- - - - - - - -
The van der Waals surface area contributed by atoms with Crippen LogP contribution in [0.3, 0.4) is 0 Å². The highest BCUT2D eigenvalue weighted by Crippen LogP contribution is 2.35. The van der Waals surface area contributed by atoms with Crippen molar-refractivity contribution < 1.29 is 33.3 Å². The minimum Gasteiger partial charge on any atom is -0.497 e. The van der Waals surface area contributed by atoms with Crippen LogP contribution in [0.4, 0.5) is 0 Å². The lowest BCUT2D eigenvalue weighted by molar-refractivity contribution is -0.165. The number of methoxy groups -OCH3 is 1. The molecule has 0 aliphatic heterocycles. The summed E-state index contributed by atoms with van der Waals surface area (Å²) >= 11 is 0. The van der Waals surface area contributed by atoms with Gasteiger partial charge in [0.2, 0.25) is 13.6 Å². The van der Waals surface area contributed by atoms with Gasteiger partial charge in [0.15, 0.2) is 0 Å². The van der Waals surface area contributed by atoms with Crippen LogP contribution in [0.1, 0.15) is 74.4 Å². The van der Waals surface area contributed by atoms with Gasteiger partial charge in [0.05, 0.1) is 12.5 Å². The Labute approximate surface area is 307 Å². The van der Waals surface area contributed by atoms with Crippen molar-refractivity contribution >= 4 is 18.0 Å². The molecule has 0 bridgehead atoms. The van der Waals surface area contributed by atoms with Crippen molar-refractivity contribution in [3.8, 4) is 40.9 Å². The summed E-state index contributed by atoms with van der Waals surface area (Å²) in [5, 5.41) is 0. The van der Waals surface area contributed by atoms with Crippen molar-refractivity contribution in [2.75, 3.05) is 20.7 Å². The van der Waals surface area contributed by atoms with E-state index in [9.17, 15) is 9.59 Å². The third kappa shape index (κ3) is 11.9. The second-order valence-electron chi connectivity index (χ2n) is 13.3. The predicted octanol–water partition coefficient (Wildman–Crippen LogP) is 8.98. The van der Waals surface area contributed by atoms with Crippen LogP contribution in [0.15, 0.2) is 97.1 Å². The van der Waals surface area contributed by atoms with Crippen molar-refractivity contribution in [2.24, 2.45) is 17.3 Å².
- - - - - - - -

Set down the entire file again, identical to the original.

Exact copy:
The van der Waals surface area contributed by atoms with Crippen LogP contribution in [0.3, 0.4) is 0 Å². The highest BCUT2D eigenvalue weighted by Crippen LogP contribution is 2.35. The van der Waals surface area contributed by atoms with Crippen molar-refractivity contribution < 1.29 is 33.3 Å². The minimum Gasteiger partial charge on any atom is -0.497 e. The van der Waals surface area contributed by atoms with Crippen LogP contribution in [0.4, 0.5) is 0 Å². The lowest BCUT2D eigenvalue weighted by molar-refractivity contribution is -0.165. The number of methoxy groups -OCH3 is 1. The molecule has 0 aliphatic heterocycles. The summed E-state index contributed by atoms with van der Waals surface area (Å²) >= 11 is 0. The van der Waals surface area contributed by atoms with Gasteiger partial charge in [0.2, 0.25) is 13.6 Å². The van der Waals surface area contributed by atoms with Gasteiger partial charge in [0.15, 0.2) is 0 Å². The van der Waals surface area contributed by atoms with Crippen LogP contribution in [0.1, 0.15) is 74.4 Å². The van der Waals surface area contributed by atoms with Gasteiger partial charge in [0.05, 0.1) is 12.5 Å². The Labute approximate surface area is 307 Å². The van der Waals surface area contributed by atoms with Crippen molar-refractivity contribution >= 4 is 18.0 Å². The molecule has 0 bridgehead atoms. The van der Waals surface area contributed by atoms with Crippen molar-refractivity contribution in [3.8, 4) is 40.9 Å². The summed E-state index contributed by atoms with van der Waals surface area (Å²) in [5, 5.41) is 0. The van der Waals surface area contributed by atoms with Crippen molar-refractivity contribution in [2.75, 3.05) is 20.7 Å². The van der Waals surface area contributed by atoms with E-state index in [9.17, 15) is 9.59 Å². The third kappa shape index (κ3) is 11.9. The second-order valence-electron chi connectivity index (χ2n) is 13.3. The predicted octanol–water partition coefficient (Wildman–Crippen LogP) is 8.98. The van der Waals surface area contributed by atoms with Crippen LogP contribution in [0.15, 0.2) is 97.1 Å². The van der Waals surface area contributed by atoms with Crippen molar-refractivity contribution in [2.24, 2.45) is 17.3 Å².